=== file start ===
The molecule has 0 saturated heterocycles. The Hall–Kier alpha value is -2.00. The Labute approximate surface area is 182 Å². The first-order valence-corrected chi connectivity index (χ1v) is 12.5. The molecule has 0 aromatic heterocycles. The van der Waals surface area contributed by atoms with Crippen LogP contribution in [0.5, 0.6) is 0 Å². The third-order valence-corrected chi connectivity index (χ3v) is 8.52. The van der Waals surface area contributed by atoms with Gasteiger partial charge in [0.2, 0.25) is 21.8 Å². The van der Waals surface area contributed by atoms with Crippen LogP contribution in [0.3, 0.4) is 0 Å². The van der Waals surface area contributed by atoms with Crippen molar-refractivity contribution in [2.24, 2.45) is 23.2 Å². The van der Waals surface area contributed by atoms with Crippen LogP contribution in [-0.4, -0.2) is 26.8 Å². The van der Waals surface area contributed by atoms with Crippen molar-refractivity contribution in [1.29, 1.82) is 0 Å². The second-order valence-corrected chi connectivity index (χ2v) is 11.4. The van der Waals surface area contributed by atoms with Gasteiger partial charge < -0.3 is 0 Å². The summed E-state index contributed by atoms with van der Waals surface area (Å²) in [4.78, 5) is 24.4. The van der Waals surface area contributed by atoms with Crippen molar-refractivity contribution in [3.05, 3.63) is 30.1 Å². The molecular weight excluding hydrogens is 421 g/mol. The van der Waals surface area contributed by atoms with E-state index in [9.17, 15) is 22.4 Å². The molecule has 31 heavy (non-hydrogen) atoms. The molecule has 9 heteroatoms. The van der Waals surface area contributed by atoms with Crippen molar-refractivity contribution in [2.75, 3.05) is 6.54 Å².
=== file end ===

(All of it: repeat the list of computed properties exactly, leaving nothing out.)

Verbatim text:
The molecule has 0 saturated heterocycles. The Hall–Kier alpha value is -2.00. The Labute approximate surface area is 182 Å². The first-order valence-corrected chi connectivity index (χ1v) is 12.5. The molecule has 0 aromatic heterocycles. The van der Waals surface area contributed by atoms with Crippen LogP contribution in [0.5, 0.6) is 0 Å². The third-order valence-corrected chi connectivity index (χ3v) is 8.52. The van der Waals surface area contributed by atoms with Gasteiger partial charge in [0.2, 0.25) is 21.8 Å². The van der Waals surface area contributed by atoms with Crippen LogP contribution in [0.3, 0.4) is 0 Å². The van der Waals surface area contributed by atoms with Crippen molar-refractivity contribution in [2.24, 2.45) is 23.2 Å². The van der Waals surface area contributed by atoms with Crippen LogP contribution in [-0.4, -0.2) is 26.8 Å². The van der Waals surface area contributed by atoms with Crippen molar-refractivity contribution in [1.29, 1.82) is 0 Å². The second-order valence-corrected chi connectivity index (χ2v) is 11.4. The van der Waals surface area contributed by atoms with Gasteiger partial charge < -0.3 is 0 Å². The summed E-state index contributed by atoms with van der Waals surface area (Å²) in [4.78, 5) is 24.4. The van der Waals surface area contributed by atoms with Crippen molar-refractivity contribution in [3.05, 3.63) is 30.1 Å². The molecular weight excluding hydrogens is 421 g/mol. The van der Waals surface area contributed by atoms with E-state index in [9.17, 15) is 22.4 Å². The molecule has 31 heavy (non-hydrogen) atoms. The molecule has 9 heteroatoms. The van der Waals surface area contributed by atoms with Crippen molar-refractivity contribution in [2.75, 3.05) is 6.54 Å².